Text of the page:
By Kristi Larsen
Caring for and Choosing the Right Books
Imagine your favorite childhood book. What was the name of it? Why did you like it? Was it based in reality or fantasy? Did you introduce your students or your own children to it? My favorite book when I was a child was Corduroy by Don Freeman. I loved that book and I still do! It teaches children about saving money to buy something that they really want and how to take care of their toys. Lisa’s mom did not want to spend the money on Corduroy because he was missing a button. Lisa wanted Corduroy to be her friend, so Lisa bought him and gave him a new button.
I remember when my preschool teacher read that book to me. Obviously, I don’t remember learning that specific lesson at a young age, but I remember wearing out several copies of the book because I kept reading it.
Books are such an important part of learning! As teachers, we need to be cognizant of the books we are putting into our classroom. First, we need to teach children how to take care of the books. I like to give lessons on how to carry a book, how to turn the pages of a book, and how to put the book back in its place. It is essential to have a variety of books in the classroom. Because of the different subject areas in a Montessori classroom, books are plentiful. Simone Davies tells us about how to choose books for the classroom on her website, The Montessori Notebook.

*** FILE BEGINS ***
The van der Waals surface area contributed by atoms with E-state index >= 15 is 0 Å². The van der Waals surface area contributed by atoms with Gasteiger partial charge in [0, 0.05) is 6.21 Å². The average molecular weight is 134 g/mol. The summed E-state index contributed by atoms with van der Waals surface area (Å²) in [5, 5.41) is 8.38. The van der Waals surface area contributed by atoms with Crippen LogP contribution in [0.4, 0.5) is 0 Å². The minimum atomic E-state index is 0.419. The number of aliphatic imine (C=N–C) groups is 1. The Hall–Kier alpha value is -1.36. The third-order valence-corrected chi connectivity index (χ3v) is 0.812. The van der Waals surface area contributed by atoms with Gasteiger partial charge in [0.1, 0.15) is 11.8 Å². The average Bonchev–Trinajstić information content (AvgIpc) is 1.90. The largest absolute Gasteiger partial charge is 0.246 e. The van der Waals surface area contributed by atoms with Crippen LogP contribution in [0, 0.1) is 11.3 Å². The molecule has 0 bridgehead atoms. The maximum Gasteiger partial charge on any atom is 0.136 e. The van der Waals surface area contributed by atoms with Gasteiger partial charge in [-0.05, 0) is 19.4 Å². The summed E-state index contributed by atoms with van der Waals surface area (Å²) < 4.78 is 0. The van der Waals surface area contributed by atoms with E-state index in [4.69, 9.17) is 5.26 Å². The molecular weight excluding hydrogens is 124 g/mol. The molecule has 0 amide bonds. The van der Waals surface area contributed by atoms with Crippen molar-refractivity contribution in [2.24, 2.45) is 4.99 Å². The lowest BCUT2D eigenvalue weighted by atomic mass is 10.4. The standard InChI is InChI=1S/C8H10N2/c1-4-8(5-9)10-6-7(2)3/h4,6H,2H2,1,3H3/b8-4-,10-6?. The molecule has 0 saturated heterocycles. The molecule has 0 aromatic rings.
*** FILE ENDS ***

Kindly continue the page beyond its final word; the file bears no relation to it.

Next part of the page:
Maria Montessori believed that children require books based on six criteria. Books must be non-fiction because children are naturally curious about the world around them. They must also have beautiful illustrations. Books must have an appropriate number of words on a page in order to hold the children’s attention. They must also be age appropriate with how they are designed. For example, babies will have difficulty turning paper pages, but a preschooler should be able to turn those pages without ripping them. Children’s books should have rich language with descriptive words to capture their attention. Books should also have interesting details in the illustrations, which allow the child to make new discoveries each time they look at the book.
Children should be exposed to books about poetry, simple picture books, art books, nonfiction, and books about human emotions and diversity. In a Montessori environment, we have various books that cover all of the subject areas. One example would be the science area, where we have parts of animals and plants books, just to name a few. These books have pictures with a shaded part and name of that part on one page and the definition of the part on the other page. Children love to make their own copies of these books as well.
When children are able to read the books in the classroom, they feel such a sense of pride and accomplishment. Their self-esteem grows when they realize they can read any book that they have at home as well. “Reading is the greatest gift given to humanity because it allows anyone to enter into silent communication with the soul of the writer, to hear the thoughts of people from the past, to feel their emotions…It opens to the child the whole new world of the past,” (Ramachandran, 1994, p. 204).
Now I encourage you to go back and reread your favorite childhood book with your family in honor of National Reading Month.